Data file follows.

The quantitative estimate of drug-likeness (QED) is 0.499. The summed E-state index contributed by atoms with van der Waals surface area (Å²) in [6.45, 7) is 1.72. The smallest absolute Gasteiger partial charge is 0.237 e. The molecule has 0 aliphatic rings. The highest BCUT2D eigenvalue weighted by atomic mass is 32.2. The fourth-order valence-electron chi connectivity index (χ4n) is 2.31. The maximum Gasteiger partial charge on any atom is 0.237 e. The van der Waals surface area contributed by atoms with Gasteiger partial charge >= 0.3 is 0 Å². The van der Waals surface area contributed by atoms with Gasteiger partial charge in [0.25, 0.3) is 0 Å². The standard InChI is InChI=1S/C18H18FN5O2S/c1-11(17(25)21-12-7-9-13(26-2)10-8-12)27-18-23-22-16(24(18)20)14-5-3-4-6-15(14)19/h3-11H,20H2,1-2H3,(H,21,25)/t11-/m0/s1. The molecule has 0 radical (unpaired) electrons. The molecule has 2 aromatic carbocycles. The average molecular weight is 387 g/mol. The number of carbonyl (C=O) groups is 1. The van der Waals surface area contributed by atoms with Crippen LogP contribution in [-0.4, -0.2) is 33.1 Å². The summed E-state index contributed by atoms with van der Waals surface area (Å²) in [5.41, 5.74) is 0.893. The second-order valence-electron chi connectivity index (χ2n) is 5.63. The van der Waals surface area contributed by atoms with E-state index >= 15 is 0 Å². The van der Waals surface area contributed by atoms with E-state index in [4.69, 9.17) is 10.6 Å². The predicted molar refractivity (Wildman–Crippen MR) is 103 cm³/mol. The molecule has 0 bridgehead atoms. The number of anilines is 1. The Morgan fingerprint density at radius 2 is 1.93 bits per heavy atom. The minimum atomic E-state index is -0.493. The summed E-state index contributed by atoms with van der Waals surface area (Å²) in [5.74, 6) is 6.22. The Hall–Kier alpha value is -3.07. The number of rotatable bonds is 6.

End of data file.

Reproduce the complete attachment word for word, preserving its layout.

The quantitative estimate of drug-likeness (QED) is 0.499. The summed E-state index contributed by atoms with van der Waals surface area (Å²) in [6.45, 7) is 1.72. The smallest absolute Gasteiger partial charge is 0.237 e. The molecule has 0 aliphatic rings. The highest BCUT2D eigenvalue weighted by atomic mass is 32.2. The fourth-order valence-electron chi connectivity index (χ4n) is 2.31. The maximum Gasteiger partial charge on any atom is 0.237 e. The van der Waals surface area contributed by atoms with Gasteiger partial charge >= 0.3 is 0 Å². The van der Waals surface area contributed by atoms with Gasteiger partial charge in [0.25, 0.3) is 0 Å². The standard InChI is InChI=1S/C18H18FN5O2S/c1-11(17(25)21-12-7-9-13(26-2)10-8-12)27-18-23-22-16(24(18)20)14-5-3-4-6-15(14)19/h3-11H,20H2,1-2H3,(H,21,25)/t11-/m0/s1. The molecule has 0 radical (unpaired) electrons. The molecule has 2 aromatic carbocycles. The average molecular weight is 387 g/mol. The number of carbonyl (C=O) groups is 1. The van der Waals surface area contributed by atoms with Crippen LogP contribution in [-0.4, -0.2) is 33.1 Å². The summed E-state index contributed by atoms with van der Waals surface area (Å²) in [5.41, 5.74) is 0.893. The second-order valence-electron chi connectivity index (χ2n) is 5.63. The van der Waals surface area contributed by atoms with E-state index >= 15 is 0 Å². The van der Waals surface area contributed by atoms with E-state index in [4.69, 9.17) is 10.6 Å². The predicted molar refractivity (Wildman–Crippen MR) is 103 cm³/mol. The molecule has 0 bridgehead atoms. The number of anilines is 1. The Morgan fingerprint density at radius 2 is 1.93 bits per heavy atom. The minimum atomic E-state index is -0.493. The summed E-state index contributed by atoms with van der Waals surface area (Å²) in [5.74, 6) is 6.22. The Hall–Kier alpha value is -3.07. The number of rotatable bonds is 6.